The week sees another packed calendar for markets. However, participants will most likely be glued to Washington's developments as we enter the November 3 US Presidential election home stretch.
But just as concerning is the rising number of coronavirus cases, where further restrictions being imposed will continue to compete for attention in the background. And for concerns well beyond oil markets, it’s significant to watch for additional mobility restrictions near term as those could be a real wet blanket for stocks.
Markets are struggling for traction out of the gates this morning on familiar themes. The US stimulus stalemate is now getting amplified through concerns about rising virus cases that could ultimately result in more stringent mobility restrictions and even force additional business closures, which will most certainly put the economic recovery on the back foot into year-end.
Intraday index choppiness last week was testimony to heightened investor nervousness. Still, this morning's jittery sell-off looks like a directional case of the Covid headline Monday blues, and with nary a stimulus balloon in the sight finder to help ease the fall, it could be the start of yet another choppy week before next week’s US elections – compounded by the lack of liquidity as more and more investors will be inclined to move to the sidelines.
That’s not to mention the question of just how long the Biden stimulus dividend will hold up until investors start to return focus on corporate tax hikes and the real dividend worry: the Democrat increase in capital gains taxes, which is the ultimate trillion-dollar question the stock market will face.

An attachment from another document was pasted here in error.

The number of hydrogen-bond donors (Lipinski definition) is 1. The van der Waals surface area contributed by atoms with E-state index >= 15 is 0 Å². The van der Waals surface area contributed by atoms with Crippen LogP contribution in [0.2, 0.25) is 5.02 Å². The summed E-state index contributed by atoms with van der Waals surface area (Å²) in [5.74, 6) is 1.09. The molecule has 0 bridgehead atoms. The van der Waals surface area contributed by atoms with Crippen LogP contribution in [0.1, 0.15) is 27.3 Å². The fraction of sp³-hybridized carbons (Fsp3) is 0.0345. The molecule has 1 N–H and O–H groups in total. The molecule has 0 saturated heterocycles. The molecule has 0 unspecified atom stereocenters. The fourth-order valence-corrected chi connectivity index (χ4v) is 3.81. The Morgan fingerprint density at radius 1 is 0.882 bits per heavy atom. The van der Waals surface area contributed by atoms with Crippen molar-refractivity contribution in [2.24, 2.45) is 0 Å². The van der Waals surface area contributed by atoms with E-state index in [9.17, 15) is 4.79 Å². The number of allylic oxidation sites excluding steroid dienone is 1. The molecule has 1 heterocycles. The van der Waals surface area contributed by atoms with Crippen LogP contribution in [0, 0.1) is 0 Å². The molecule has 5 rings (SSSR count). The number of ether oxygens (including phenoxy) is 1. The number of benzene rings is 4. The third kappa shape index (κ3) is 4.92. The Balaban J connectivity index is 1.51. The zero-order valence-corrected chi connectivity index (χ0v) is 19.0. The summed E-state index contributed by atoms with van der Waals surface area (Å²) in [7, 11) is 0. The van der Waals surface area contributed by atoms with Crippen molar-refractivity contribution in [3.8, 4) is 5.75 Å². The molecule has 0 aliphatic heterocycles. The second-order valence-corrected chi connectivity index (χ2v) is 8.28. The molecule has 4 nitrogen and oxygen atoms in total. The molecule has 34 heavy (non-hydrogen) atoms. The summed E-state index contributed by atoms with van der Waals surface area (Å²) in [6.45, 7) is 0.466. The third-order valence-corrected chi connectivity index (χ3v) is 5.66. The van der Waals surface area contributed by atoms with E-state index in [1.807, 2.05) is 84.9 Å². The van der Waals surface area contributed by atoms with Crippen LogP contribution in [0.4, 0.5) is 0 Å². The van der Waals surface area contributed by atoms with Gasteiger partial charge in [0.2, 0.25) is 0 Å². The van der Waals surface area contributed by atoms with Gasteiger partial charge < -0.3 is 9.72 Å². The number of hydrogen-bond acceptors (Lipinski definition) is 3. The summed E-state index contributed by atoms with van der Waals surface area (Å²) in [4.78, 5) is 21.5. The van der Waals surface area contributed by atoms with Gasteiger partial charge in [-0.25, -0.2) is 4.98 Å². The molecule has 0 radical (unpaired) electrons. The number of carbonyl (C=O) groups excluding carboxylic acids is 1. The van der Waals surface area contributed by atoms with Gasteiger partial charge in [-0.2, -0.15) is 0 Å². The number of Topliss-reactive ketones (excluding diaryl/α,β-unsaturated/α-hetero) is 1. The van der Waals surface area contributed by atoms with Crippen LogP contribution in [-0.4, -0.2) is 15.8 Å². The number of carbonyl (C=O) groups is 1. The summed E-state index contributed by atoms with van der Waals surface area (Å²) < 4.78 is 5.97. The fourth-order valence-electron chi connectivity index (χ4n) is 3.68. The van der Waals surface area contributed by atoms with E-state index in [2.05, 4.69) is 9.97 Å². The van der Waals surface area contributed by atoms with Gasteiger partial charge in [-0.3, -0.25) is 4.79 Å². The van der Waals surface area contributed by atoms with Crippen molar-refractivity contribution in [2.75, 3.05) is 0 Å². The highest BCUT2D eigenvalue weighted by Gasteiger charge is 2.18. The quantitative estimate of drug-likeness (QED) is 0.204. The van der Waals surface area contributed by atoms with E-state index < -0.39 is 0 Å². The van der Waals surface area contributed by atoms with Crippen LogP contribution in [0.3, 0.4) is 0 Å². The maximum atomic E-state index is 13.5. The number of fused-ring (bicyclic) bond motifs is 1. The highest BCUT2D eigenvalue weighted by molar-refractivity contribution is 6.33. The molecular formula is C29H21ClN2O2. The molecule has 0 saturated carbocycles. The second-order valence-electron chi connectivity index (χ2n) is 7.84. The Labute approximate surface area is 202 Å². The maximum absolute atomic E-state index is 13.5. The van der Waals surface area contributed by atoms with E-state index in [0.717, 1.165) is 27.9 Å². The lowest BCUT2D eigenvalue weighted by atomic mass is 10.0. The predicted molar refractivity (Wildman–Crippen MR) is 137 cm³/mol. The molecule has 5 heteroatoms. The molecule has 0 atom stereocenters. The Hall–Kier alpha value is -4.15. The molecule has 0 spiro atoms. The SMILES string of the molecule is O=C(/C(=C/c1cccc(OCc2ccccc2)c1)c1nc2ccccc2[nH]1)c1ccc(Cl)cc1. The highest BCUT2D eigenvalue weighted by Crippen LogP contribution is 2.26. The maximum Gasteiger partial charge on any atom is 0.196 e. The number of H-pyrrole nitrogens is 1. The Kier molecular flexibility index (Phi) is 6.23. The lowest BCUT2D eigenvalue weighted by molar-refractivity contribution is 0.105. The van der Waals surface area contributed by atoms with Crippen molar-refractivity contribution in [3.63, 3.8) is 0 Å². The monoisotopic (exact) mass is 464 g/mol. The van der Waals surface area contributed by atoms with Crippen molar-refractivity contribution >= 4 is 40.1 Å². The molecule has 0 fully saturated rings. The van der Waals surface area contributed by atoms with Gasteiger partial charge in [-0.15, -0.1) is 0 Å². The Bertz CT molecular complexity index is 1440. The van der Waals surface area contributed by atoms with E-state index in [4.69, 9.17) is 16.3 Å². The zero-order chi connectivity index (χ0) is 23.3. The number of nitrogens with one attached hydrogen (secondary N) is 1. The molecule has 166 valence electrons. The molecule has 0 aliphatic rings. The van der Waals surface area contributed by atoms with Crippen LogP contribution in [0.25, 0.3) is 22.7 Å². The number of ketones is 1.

Still, once the Monday morning blues lift and we head for turn around Tuesday, stimulus and reflationary price action could provide a floor on stocks. The reopening basket remains in buy mode despite rising Covid cases and hospitalizations, suggesting that vaccine hopes are still a big market driver. Ultimately, it's the systematic cyclical bid that should offer support on the Blue Wave stimulus impulse's hope.
China's yuan will be in the spotlight on Monday as the Communist Party Plenum kicks off today, with China's top lawmakers meeting in Beijing amid expectations it will provide a roadmap for the economy's development for the next 15 years amid policy to further internationalize the yuan to attract more capital market inflows.
Oil has extended Friday’s decline this morning on the gnarly combination of surging virus cases and the stimulus impasse; at this stage of the demand cycle recovery, that’s probably the most toxic elixir for the oil markets to kick off the week. When you view the oil market through the Covid microscope, the risk becomes enormous and so very real.
Oil prices ended last week on a down note after Libya lifted its force majeure on exports from the ports of Es Sider and Ras Lanuf, it said on Friday, adding that output would reach 800,000 barrels per day (bpd) within two weeks and 1 million bpd in four weeks.
Saudi Arabia's unwavering support and Russian President Vladimir Putin's comments that Russia would be prepared to extend the current level of production cuts beyond December 31 are offsetting some concerning news on the demand side as the number of Covid-19 cases continue to rise sharply in Europe and the US. Still, traders are fretting that the uptick in case counts could lead to more legislated lockdowns.